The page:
I have a new book on the messianic secret coming out in October of this year. Actually, to say that the book is about the messianic secret is a bit misleading, because part of what I'm arguing is that the term "messianic secret" is not culturally appropriate for first-century Mediterranean people. The texts associated with this motif are really about honor and shame. It's been a fascinating topic to research and about which to write. If you want to check out the book, click on this link.

Thursday, May 13, 2010

Theology and Down Syndrome

I really benefitted from reading Amos Yong’s Theology and Down Syndrome: Reimagining Disability in Late Modernity (Baylor University Press, 2007, 425 pp.). Amos Yong is a very fine scholar who draws upon a wide range of theological traditions in this text. Much of the book is about disability theory and disability theology in a broad sense, rather than about DS specifically, though intellectual disability is the subject of a fair amount of the analysis. I did not find the discussion of disability in various world religions germane to the overall discussion, though other readers might find it more edifying. In Part 3 of the book Yong works through several theological loci—creation, providence, anthropology, ecclesiology, and soteriology. These discussions are rich and insightful. I found his work on soteriology fascinating. This is no light read. It is a fairly technical volume, though accessible to the non-specialist. I highly recommend this book for anyone who feels that the church should attend more fully to issues of disability.

Wednesday, April 28, 2010

N. T. Wright Retiring as Bishop of Durham

This comes as quite a surprise, at least to me. N. T. Wright has decided to step down from one of the most influential posts in the Anglican Church. You can read the article here.

Tuesday, March 23, 2010

A Wesleyan Perspective on the Bible?

Ever since the WTS meeting, the theme of which was "The Future of Scripture," I've been ruminating....

Is there a particularly Wesleyan take on the Bible? Wesley was, for the most part, what we would consider today a "biblical literalist." He called himself a "man of one book." Of course, there's nothing especially unique about that. He was, in that sense, a product of the Reformation.

Many would dispute, however, that Wesley was indeed a man of one book. Ever since Outler we've had this "Wesleyan Quadrilateral" that has been thought to reflect a Wesleyan use of scripture, tradition, reason, and experience. In that sense, Wesley was a good Anglican in the tradition of Richard Hooker, although he seems to have added experience to the mix. That's not all that unique, either.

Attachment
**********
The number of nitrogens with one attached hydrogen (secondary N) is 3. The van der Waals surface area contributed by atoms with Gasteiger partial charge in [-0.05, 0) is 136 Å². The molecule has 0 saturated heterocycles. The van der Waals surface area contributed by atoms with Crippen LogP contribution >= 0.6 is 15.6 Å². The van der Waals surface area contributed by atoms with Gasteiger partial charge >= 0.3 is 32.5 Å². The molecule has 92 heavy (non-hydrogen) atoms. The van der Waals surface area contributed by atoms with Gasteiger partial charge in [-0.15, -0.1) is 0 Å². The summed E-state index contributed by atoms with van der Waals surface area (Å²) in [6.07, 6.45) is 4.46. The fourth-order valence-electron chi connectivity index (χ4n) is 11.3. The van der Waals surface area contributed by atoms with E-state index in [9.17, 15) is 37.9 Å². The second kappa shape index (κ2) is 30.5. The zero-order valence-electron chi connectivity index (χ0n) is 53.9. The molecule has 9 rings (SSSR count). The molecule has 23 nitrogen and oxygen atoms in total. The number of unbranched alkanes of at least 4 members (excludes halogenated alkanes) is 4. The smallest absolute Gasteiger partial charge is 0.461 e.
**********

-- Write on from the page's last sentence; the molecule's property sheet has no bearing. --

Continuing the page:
I think that, rather than seeking a Wesleyan understanding of scripture, it is more fruitful to identify ways in which scripture informs life lived with particular Wesleyan emphases, such as personal holiness and sanctification, social holiness, the work of the Holy Spirit, and assurance. This type of approach seems to be borne out in the Wesley Study Bible, which is a nice volume if you haven't picked one up.

Saturday, March 13, 2010

Sometimes it's just too easy....

Glenn Beck has recently advised Christians that, if their churches preach "social justice," they should simply leave them, since "social justice" is a code word for Communism or Nazism.

(scratching my head....)

Apart from the obvious problems with his reading of the gospels, how can the same word refer to both Communism and Nazism?

I could go on, but, why?

You can check out the story here.

Tuesday, March 9, 2010

Wesleyan Theological Society

Last weekend Jason Vickers and I traveled to the annual meeting of the Wesleyan Theological Society at Azusa Pacific University. The theme was "The Future of Scripture," and the keynote speakers were William J. Abraham and Richard Hays. Abraham and Hays had a very fine dialogue about the nature and function of scripture. The conference was well worth going to.

At this conference, we talked a great deal about the viability of the principle of sola scriptura. In my own paper, I argued that sola scriptura does not reflect the use of scripture in in the first four centuries of the church when the New Testament canon was being formed. Rather, during this period the relationship between scripture and tradition was dialectical, each helping to shape the other. Scripture was never meant to do all of the theological "heavy lifting" for us. Further, sola scriptura unnecessarily limits the theological resources available to us through the Christian tradition.